Young people can have mental, emotional, and behavioral problems that are real, painful, and costly. When unaddressed, these problems can take a toll on families as well as our schools and communities.
The number of young people and their families who are affected by mental, emotional, and behavioral disorders is significant. It is estimated that as many as one in five children and adolescents may have a mental health disorder that can be identified and require treatment.
Mental health disorders in children and adolescents are caused by biology, environment, or a combination of the two. Examples of biological factors are genetics, chemical imbalances in the body, and damage to the central nervous system, such as a head injury. Many environmental factors also can affect mental health, including exposure to violence, extreme stress, and the loss of an important person.
Families and communities, working together, can help children and adolescents with mental disorders. A broad range of services is often necessary to meet the needs of these young people and their families. (From the SAMHSA website, Substance Abuse and Mental Health Services Administration)
On this page, you will find information and resources on:
Schools play a critical role in helping students diagnosed with mental illnesses reach their full academic and functional potential. The academic performance and behavioral functioning of students significantly improves when their mental health needs are effectively addressed. NAMI calls on schools to adopt the following ten best practices: download School Best Practices (pdf).
Reinvesting in the Community: A family guide to expanding home and community-based mental health services and supports
NAMI has released a publication titled Reinvesting in the Community: A Family Guide to expanding Home and Community-Based Mental Services and Supports, to inform families about the importance of expanding the array of home and community-based services and supports available to children and youth with mental illness and their families.
To download a copy of the family guide, please visit NAMI’s Child and Adolescent Action Center website by clicking here. Sections of the guide in Spanish are also available online.
The Children’s Mental Health Planning Committee convened in 2008 to build a plan to transform the Children’s Mental Health System in Utah. The goal of the Committee is to create a comprehensive service delivery system to enable children and youth to stay in their homes and communities and to keep families together.
The children's mental health coalition has created a Bill of Rights for Children with Mental Health Disorders and their Families. "This Bill of Rights represents the standard of what families living with mental illnesses should expect from treatment," said AACAP's President, Robert Hendren, D.O. "Children do better when they receive consistent, tailored treatment. Few children receive any treatment and fewer still receive the sustained, quality care that they require."
The Medicaid Home and Community-Based Services Waiver (HCBW) is a vehicle that allows states to apply to the Center for Medicare and Medicaid Services (CMS) to expand the array of intensive home and community-based services available to children and youth with serious mental health treatment needs who require a hospital level of care.
Getting an accurate diagnosis for your child can be challenging. Several factors contribute to this challenge, including the following:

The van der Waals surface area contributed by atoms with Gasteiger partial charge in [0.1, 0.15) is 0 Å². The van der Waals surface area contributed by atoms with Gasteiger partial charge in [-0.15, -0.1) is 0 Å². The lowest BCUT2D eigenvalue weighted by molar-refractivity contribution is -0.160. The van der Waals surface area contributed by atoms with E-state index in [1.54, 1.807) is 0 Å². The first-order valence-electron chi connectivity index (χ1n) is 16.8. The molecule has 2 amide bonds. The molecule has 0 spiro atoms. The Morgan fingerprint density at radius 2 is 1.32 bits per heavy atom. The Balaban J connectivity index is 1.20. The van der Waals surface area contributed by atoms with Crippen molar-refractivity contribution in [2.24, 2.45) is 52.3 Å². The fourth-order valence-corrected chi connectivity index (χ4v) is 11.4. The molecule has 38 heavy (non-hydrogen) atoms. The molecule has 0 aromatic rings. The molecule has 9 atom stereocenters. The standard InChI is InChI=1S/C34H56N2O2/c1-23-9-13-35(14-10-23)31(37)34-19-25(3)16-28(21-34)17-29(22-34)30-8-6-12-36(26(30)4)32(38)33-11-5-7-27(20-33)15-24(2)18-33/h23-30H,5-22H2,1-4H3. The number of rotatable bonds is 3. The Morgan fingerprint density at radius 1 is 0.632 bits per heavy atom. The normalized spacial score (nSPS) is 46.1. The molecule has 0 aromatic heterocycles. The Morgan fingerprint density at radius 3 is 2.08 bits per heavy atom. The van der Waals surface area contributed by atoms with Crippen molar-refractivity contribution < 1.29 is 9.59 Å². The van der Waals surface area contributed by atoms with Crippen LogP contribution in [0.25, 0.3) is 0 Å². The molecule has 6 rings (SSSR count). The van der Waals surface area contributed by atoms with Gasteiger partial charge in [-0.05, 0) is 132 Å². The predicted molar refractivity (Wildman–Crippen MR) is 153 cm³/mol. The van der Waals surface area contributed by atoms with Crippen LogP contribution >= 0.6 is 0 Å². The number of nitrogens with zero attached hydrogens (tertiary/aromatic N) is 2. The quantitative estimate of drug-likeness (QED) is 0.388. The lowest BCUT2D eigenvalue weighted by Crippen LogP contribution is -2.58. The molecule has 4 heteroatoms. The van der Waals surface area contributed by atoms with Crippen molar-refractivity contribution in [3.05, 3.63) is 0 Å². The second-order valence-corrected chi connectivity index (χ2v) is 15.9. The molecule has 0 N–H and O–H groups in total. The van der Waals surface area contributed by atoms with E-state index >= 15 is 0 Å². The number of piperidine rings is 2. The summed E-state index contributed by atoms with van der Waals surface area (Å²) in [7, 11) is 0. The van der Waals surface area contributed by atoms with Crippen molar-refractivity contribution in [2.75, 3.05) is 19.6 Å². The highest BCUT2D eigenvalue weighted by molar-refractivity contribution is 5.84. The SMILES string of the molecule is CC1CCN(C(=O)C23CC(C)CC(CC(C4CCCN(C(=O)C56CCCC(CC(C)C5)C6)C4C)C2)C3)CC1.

- Symptoms – that often include extreme behaviors and dramatic changes in behavior and emotions – may change and develop over time.
- Children and adolescents undergo rapid developmental changes in their brains and bodies as they get older and symptoms can be difficult to understand in the context of these changes.
- Children may be unable to effectively describe their feelings or thoughts, making it hard to understand what is really going on with them.
- It is often difficult to access a qualified mental health professional to do a comprehensive evaluation because of the shortage of children’s mental health providers and because some health care providers are reluctant to recognize mental illnesses in children and adolescents.
For some children, having a diagnosis is scary and they may be resistant to accept it. Others are relieved to know that what is happening to them is caused by an illness, that they are not alone, and that there are treatment options that can make them feel and do better. It is important to find ways to use the strengths and interests of your child to help him or her cope with difficult symptoms. Benefits are often derived from aerobic exercise, martial arts, music, and art – whatever it takes to provide your child with a therapeutic outlet. The diagnosis is one piece of a much larger puzzle.
National Organizations and Information:
- NAMI National Child and Adolescent Action Center
- NAMI Fact Sheets by Diagnosis
- American Academy of Child and Adolescent Psychiatrists
- National Institute of Mental Health
- Substance Abuse and Mental Health Services Administration
- Child & Adolescent Bipolar Foundation
- National Eating Disorders Association
- Information on Eating Disorders
- Utah Division of Substance Abuse and Mental Health
- Utah Family Resource Facilitator Project
- Utah Parent Center
- New Frontiers for Families
- Allies with Families
- Reinvesting in the Community: A Family Guide to Expanding Home and Community-Based Mental Health Services and Supports
- Choosing the Right Treatment: What Families Need to Know About Evidence-Based Practices
- Crisis Intervention Team for Youth
- Improving the Mental Health & Well-being of America's Children